John preached that the way to prepare for the King’s coming was to repent. And that is still true for us. 

While in Jordan, my husband and I passed below Machaerus, the location of Herod’s fortified hilltop palace overlooking the Dead Sea. It was there, according to Flavius Josephus, that John the Baptist was imprisoned and beheaded. All that’s left of the fortress are some marble floors and a few walls and pillars. But significantly, the snake-infested cave-pits used as dungeons remain. In one of these, below the fortress, John would have sat rotting in the dark, fighting off literal serpents, and wondering why the new kingdom of God was nothing like the glory days he’d imagined. 

Despite what must have felt utterly bewildering, John was faithful unto death, because he feared only God. Not the king. Nor the wife of the king. Nor her dancing daughter. Nor the religious leaders. And John didn’t hide his fearless loyalty. He ultimately gave up his life rather than be owned any other power.  

Advent is a time when we, following John’s call to repent, prepare for the arrival of our King. The second time around, Messiah comes in glory. But are we ready? Or will he find us asleep? Do we heed the words and example of John? Or are we like the priests of his day letting power make us deaf to the cries of the spiritually abused? Do we teach a prosperity gospel, saying that most of the poor got there by their own laziness? Or do we care for Jesus Christ in the face of the hungry, the unsheltered, the resident alien, the widow threatened with losing her orphans? Do we use critiques of Critical Race Theory as excuses to do nothing about racism? Or do we push past analysis-paralysis to use whatever forms of privilege we have for good? Do we resist true justice, paralyzed by the fear that it might have the word “social” attached to it, or do we actually do justice? Do we identify uncritically with political party, or do we speak truth to it? Do we allow fear to feed us conspiracies and lies, or do we look like the one whose very name is Truth? Do we turn critique of Purity Culture into an excuse for self-gratification, or are we holy in body and soul, even if that means being alone? Do we pride ourselves in loathing abortion while opposing every sort of benefit that might help those trying to honor life by carrying to term or do we value life in every form? Do we really believe we must decrease, but Jesus must increase?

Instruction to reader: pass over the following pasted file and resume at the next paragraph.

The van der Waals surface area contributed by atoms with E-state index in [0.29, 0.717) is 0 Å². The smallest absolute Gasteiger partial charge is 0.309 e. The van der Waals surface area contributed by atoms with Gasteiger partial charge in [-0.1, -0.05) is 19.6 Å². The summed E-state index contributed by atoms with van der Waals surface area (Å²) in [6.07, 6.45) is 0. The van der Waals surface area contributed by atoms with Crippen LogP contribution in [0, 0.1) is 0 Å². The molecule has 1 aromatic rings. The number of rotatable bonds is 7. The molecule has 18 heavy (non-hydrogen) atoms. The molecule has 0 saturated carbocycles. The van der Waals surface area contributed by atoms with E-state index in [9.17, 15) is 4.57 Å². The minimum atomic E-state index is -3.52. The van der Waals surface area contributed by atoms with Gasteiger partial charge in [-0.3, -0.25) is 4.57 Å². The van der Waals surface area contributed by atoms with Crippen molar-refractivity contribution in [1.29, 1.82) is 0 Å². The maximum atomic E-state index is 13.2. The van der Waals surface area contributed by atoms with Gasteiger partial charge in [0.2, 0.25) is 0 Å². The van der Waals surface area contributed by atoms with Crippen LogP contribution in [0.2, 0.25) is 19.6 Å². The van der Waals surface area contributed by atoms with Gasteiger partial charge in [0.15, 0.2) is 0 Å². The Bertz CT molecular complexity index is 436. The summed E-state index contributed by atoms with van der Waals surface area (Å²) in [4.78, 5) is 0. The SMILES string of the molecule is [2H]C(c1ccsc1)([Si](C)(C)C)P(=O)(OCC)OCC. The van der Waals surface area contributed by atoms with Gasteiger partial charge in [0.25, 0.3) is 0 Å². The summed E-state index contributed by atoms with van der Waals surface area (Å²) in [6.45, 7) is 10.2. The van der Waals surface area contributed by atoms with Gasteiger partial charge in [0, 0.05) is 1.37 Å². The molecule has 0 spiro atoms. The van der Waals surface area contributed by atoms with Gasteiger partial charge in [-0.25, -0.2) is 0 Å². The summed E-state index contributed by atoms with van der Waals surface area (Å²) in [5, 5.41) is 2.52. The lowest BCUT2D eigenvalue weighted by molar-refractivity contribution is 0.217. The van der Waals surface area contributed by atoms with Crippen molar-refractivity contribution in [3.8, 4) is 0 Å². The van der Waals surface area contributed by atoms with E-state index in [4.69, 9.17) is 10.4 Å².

We may love Advent when it means we can look back on the baby cooing in the manger. Or anticipate Christ silencing his enemies. But John gets less airtime—probably because he steps on our toes. The way to prepare for our king is to admit our own corruption, acknowledge our need, and cry out for mercy. How well John knows God’s people when he says, “Your fruit must be in keeping with repentance.” 

Photo: Machaerus, the site of Herod’s temple. Notice the path leading down from the fortress site. We followed it down to one of the caves, where it is believed that John the Baptist was held prisoner and beheaded.

Sandra Glahn, who holds a Master of Theology degree from Dallas Theological Seminary (DTS) and a PhD in The Humanities—Aesthetic Studies from the University of Texas/Dallas, is a professor at DTS. This creator of the Coffee Cup Bible Series (AMG) based on the NET Bible is the author or coauthor of more than twenty books. She's the wife of one husband, mother of one daughter, and owner of two cats. Chocolate and travel make her smile. You can follow her on Twitter @sandraglahn ; on FB /Aspire2 ; and find her at her web site: aspire2.com.